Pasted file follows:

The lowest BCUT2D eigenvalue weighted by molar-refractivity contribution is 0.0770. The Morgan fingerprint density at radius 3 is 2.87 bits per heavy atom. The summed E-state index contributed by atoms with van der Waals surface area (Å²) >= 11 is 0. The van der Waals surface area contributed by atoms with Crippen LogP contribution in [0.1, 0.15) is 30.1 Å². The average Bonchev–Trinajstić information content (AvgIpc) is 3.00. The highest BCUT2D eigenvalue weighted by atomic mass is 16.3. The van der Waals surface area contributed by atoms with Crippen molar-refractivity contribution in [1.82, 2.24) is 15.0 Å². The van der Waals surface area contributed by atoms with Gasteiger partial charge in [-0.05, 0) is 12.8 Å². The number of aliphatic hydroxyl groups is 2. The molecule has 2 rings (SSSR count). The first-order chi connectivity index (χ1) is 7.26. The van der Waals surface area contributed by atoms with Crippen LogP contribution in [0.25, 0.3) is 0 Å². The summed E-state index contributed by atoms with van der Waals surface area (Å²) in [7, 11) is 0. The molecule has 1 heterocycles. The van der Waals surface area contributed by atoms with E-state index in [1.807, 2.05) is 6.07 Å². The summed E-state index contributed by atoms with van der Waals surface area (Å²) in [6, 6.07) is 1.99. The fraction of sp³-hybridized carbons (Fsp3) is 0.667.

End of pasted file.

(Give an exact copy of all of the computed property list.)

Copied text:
The lowest BCUT2D eigenvalue weighted by molar-refractivity contribution is 0.0770. The Morgan fingerprint density at radius 3 is 2.87 bits per heavy atom. The summed E-state index contributed by atoms with van der Waals surface area (Å²) >= 11 is 0. The van der Waals surface area contributed by atoms with Crippen LogP contribution in [0.1, 0.15) is 30.1 Å². The average Bonchev–Trinajstić information content (AvgIpc) is 3.00. The highest BCUT2D eigenvalue weighted by atomic mass is 16.3. The van der Waals surface area contributed by atoms with Crippen molar-refractivity contribution in [1.82, 2.24) is 15.0 Å². The van der Waals surface area contributed by atoms with Gasteiger partial charge in [-0.05, 0) is 12.8 Å². The number of aliphatic hydroxyl groups is 2. The molecule has 2 rings (SSSR count). The first-order chi connectivity index (χ1) is 7.26. The van der Waals surface area contributed by atoms with Crippen LogP contribution in [0.25, 0.3) is 0 Å². The summed E-state index contributed by atoms with van der Waals surface area (Å²) in [7, 11) is 0. The molecule has 1 heterocycles. The van der Waals surface area contributed by atoms with E-state index in [1.807, 2.05) is 6.07 Å². The summed E-state index contributed by atoms with van der Waals surface area (Å²) in [6, 6.07) is 1.99. The fraction of sp³-hybridized carbons (Fsp3) is 0.667.